First, a word on Art’s Dream: This short but deep and dreamy experience familiarizes you with several mechanics, first by letting you play as Art from a third-person view, with many adventure-like elements. Then you take control of Art's childhood stars, Fox (yep, a fox) and Francis (a hammer-wielding bear), who must use their unique skills to find and rescue Lancewing, Art's toy dragon abducted by a huge crow, Thornbeak. The gameplay shifts to puzzle-solving robots before the adventure is completed. You may not want this adventure to end. But then, you can select from a ton of other content, including what's shared by the community (and thanks to an early beta program, there's already much to play with, even though the game launched officially on Valentine's Day 2020. When it's time to flex your own skills, you'll unlock several tools to draw on the screen, select objects and shapes, choose a flow and jump through scenes, and eventually export your work. Expect a lot of trial and error as you paint on the screen in a 3D space, which can take some getting used to. Your projects will get better over time, so just be patient, experiment, and see what others have done in the Dreamiverse gallery -- whether it's platforming on top of flower petals, engaging in space shooters, or racing cars through mountains. Plus, there's non-gaming content worth exploring, including graphic novels, short animated films, and musical performances. You can see ratings, how many people played this content, and more. The value here is humongous. Dreams is an extraordinary example of "Play, Create, Share" and it's worth every penny. These powerful tools help digitize your imagination and provide a glimpse into what's possible when a developer like Media Molecule empowers gamers.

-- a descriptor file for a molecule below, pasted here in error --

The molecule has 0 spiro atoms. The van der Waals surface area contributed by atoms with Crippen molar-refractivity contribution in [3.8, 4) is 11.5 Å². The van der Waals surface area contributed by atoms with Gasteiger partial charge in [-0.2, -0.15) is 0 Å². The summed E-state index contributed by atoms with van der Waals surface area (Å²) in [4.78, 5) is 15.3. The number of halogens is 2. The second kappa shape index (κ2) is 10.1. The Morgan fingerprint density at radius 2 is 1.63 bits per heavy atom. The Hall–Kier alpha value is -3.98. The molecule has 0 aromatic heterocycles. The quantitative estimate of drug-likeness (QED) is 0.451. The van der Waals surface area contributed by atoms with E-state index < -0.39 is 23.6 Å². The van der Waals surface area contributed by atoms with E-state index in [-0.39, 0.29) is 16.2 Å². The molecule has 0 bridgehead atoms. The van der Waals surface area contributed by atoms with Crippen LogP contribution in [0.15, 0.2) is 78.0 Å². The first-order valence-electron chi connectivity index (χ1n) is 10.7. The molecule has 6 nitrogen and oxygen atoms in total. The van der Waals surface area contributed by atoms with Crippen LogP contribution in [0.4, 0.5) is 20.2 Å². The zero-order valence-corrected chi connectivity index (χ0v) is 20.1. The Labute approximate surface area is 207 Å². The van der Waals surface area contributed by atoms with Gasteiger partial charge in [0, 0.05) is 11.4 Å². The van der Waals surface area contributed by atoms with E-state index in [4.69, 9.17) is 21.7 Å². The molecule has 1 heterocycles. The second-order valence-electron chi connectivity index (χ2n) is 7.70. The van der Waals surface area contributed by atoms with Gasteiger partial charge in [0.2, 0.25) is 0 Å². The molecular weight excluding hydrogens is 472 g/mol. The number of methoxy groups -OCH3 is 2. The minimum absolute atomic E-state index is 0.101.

Talk to your kids about ...
Families can talk about violence in video games. Is the impact of the violence in Dreams affected by the lack of blood or gore in each game? Would the impact be intensified if there was more realistic blood or gore included? Is the impact lessened because the violence is cartoonish?
Should there be options to limit access to mature Dreams content based on language? Would limiting language wind up stifling the creativity of Dreams creators?
- Platforms: PlayStation 4
- Price: $39.99
- Pricing structure: Paid
- Available online? Available online
- Developer: Media Molecule
- Release date: February 14, 2020
- Genre: Action/Adventure
- Topics: STEM, Magic and Fantasy, Adventures, Friendship, Music and Sing-Along
- ESRB rating: T for Fantasy Violence, Language
- Award: Common Sense Selection
- Last updated: November 11, 2020
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Common Sense Media's unbiased ratings are created by expert reviewers and aren't influenced by the product's creators or by any of our funders, affiliates, or partners.